The economic case for slowing down AI

Economists built a mathematical model for avoiding a machine learning disaster

We may earn a commission from links on this page.
Sam Altman, CEO of ChatGPT maker OpenAI, attends an open dialogue with students at Keio University in Tokyo, Japan June 12, 2023.
OpenAI CEO Sam Altman is worried about his software destroying the world.
Photo: Issei Kato (Reuters)

The proliferation of machine learning models dubbed “artificial intelligence” has prompted debate over whether and how to regulate their use, perhaps most prominently among executives at the companies making these products.

“We think that regulatory intervention by governments will be critical to mitigate the risks of increasingly powerful models,” OpenAI founder and CEO Sam Altman told US lawmakers in June. A 2022 survey of “AI experts” produced a median estimate of existential disaster at 10%. And there are plenty of examples of non-existential risks that are still problems, from lawyers citing fake cases to media outlets publishing inaccurate stories.


Now, MIT economics professor Daron Acemoglu and grad student Todd Lensman have produced what they call the first economic model (pdf) of how to regulate transformative technologies. Their tentative conclusion is that slower deployment is likely better, and that a machine learning tax combined with sector-specific restrictions on the use of the technology could provide the best possible outcomes.

A framework for regulating transformative technology

The authors sketch out a few assumptions about what they call transformative technology: It can increase productivity in any sector in which it is used, but can also be misused (intentionally or otherwise) to create a disaster. Think of the internal combustion engine, or transistors—each enabled people to do lots more useful things, but were just as productive for doing bad things.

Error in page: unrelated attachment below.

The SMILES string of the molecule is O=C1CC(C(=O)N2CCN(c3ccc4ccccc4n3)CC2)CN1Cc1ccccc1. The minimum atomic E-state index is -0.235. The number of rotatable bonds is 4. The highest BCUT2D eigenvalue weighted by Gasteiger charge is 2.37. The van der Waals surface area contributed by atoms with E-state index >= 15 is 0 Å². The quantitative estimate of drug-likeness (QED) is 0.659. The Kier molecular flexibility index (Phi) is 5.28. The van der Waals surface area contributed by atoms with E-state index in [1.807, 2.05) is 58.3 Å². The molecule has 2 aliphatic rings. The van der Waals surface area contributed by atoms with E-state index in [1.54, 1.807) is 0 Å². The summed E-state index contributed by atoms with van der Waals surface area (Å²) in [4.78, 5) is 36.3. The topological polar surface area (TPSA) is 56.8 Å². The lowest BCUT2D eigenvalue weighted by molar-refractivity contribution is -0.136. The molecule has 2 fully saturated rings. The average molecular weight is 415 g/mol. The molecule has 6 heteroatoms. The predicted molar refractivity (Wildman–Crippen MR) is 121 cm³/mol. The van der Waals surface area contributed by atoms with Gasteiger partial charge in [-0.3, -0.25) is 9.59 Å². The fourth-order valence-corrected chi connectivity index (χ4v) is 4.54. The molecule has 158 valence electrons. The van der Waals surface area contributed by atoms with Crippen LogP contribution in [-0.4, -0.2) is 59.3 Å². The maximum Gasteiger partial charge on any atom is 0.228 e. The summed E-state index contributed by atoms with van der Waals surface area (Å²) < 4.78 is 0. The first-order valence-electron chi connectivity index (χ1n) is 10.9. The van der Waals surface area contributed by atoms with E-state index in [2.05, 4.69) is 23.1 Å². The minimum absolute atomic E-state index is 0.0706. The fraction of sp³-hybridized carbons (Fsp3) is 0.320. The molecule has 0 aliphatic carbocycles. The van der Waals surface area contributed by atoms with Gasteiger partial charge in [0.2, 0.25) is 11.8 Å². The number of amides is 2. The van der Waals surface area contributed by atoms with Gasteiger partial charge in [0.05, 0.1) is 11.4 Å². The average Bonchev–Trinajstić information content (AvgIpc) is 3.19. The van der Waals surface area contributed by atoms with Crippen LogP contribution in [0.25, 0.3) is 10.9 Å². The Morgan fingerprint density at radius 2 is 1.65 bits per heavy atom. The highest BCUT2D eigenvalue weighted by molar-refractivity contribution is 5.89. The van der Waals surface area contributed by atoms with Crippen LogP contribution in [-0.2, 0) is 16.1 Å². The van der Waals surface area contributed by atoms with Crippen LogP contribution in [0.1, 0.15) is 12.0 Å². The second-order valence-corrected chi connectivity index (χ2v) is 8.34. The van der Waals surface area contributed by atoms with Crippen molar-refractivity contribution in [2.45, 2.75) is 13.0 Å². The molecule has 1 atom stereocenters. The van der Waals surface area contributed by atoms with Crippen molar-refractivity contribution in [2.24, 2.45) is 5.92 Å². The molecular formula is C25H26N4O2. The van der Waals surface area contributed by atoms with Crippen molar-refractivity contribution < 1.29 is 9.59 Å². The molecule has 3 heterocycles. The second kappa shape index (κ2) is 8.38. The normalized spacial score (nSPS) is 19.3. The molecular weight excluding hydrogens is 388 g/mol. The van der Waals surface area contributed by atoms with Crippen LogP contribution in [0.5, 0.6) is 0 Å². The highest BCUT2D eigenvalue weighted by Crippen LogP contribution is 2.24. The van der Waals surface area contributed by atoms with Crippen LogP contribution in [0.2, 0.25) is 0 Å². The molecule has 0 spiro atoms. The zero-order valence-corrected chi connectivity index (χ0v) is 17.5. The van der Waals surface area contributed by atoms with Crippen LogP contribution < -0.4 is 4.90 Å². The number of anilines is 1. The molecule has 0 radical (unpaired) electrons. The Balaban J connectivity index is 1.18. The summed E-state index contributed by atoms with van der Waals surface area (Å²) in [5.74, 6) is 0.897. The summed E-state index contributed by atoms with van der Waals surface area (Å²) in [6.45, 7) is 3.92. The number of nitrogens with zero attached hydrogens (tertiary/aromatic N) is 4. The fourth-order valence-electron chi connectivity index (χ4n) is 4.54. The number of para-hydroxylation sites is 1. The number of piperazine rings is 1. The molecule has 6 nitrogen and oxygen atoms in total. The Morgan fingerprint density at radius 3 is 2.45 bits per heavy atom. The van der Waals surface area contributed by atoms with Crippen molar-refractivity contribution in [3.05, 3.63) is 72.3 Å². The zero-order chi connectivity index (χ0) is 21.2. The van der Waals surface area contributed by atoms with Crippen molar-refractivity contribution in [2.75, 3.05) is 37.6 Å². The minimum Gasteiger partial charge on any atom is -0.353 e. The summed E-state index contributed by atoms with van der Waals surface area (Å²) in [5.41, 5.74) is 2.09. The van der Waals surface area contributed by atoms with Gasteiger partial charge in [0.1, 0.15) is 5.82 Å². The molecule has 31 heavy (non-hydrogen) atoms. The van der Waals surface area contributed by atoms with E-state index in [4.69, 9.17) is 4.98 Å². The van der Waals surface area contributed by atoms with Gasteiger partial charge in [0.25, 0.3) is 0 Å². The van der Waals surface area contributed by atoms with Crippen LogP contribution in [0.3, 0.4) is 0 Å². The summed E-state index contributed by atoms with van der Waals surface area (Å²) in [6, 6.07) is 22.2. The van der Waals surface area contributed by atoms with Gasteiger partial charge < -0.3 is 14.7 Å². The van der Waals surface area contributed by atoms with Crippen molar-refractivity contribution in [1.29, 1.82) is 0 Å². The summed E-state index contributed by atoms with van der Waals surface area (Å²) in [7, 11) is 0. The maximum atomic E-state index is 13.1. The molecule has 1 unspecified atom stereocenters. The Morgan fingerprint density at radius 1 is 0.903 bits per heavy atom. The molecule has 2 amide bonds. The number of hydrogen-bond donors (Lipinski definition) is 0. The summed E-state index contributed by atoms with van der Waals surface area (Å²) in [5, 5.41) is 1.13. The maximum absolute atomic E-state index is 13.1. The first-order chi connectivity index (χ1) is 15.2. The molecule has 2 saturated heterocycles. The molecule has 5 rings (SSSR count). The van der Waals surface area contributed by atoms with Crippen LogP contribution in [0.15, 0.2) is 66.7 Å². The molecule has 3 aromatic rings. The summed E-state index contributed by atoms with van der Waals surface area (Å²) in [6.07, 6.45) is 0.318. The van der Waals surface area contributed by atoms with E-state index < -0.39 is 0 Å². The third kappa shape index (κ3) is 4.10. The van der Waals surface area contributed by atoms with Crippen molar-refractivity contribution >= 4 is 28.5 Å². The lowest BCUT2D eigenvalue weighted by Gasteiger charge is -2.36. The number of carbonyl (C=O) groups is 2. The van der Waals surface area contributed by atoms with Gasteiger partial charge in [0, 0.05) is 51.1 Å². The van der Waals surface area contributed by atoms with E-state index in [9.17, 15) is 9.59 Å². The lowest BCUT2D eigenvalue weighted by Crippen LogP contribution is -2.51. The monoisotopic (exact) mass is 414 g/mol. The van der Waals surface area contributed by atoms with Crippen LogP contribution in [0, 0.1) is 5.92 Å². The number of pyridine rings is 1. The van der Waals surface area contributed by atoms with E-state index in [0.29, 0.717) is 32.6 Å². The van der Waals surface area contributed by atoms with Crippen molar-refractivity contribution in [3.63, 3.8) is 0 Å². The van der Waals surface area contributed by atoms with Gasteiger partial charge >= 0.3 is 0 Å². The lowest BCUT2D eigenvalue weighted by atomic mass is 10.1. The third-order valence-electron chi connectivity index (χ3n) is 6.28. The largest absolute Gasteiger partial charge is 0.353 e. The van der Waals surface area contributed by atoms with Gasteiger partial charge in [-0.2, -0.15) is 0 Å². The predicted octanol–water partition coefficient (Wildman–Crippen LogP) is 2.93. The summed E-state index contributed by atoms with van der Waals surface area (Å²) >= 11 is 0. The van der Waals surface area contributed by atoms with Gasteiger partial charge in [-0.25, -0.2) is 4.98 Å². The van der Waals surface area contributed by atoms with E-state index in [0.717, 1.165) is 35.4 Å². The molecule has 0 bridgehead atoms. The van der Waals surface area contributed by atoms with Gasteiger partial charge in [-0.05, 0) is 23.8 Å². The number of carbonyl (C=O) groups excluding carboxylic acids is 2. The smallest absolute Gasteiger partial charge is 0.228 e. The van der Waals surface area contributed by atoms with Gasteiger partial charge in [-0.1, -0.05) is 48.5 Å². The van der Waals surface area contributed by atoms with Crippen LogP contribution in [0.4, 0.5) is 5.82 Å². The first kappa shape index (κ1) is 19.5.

As economists do, the authors create a mathematical expression of these ideas and how businesses behave under the assumptions. They find that the theoretical best way to use a new transformative technology is slowly, since that enables greater learning about its potential benefits and risks. As those risks are better understood, the new technology can be rolled out across the economy. If it turns out it is riskier than imagined, it’s easier to switch paths than if many industries are dependent on the new tools.

Reductively, if it turns out we can’t control AI, we want to learn that before AI is being used in every sector of the economy. And regulation of some kind is necessary because private firms only bear some of the costs of AI misuse and thus have an incentive to adopt it more quickly than is socially optimal.

To force the technology to be adopted at the right speed, the MIT economists consider tax schemes, but find them ineffective (at least in theory). They suggest that one smart way forward would combine some kind of tax on transformative technologies with rules limiting it to specific sectors where the risk of adoption is low. This “regulatory sandbox” approach, which is already common with new technologies, could delay adoption of machine learning by high-risk sectors until we understand it better.

The case for faster adoption of transformative technology

The authors carefully detail the argument for slowing a powerful technology we don’t fully understand, but recognize their assumptions might be wrong. For example, they note that faster adoption of a transformative technology may increase knowledge about it, actually reducing risks. Future research, they suggest, might examine how experimentation in certain sectors could be done without increasing overall risk.


Tyler Cowen, a George Mason University economist, has suggested other ideas that might trip up the authors’ conclusions. One is the possibility of rival nations (read: China) developing AI that is less safe or more threatening. This is an oft-cited argument by proponents of accelerating machine learning adoption. The implication is that we need to use AI in risky ways—in weapons systems, for example—or else Beijing will first, even if the empirical evidence suggests that Chinese machine learning may not be close to such activity.

Still, even this argument requires regulation with bright lines that offer a distinct difference between the US and rival nations. Advocates of AI safety argue that first principles still matter: If AI will be misused for mass surveillance, the US should make laws to prevent that, not adopt dystopian tech in the name of being first.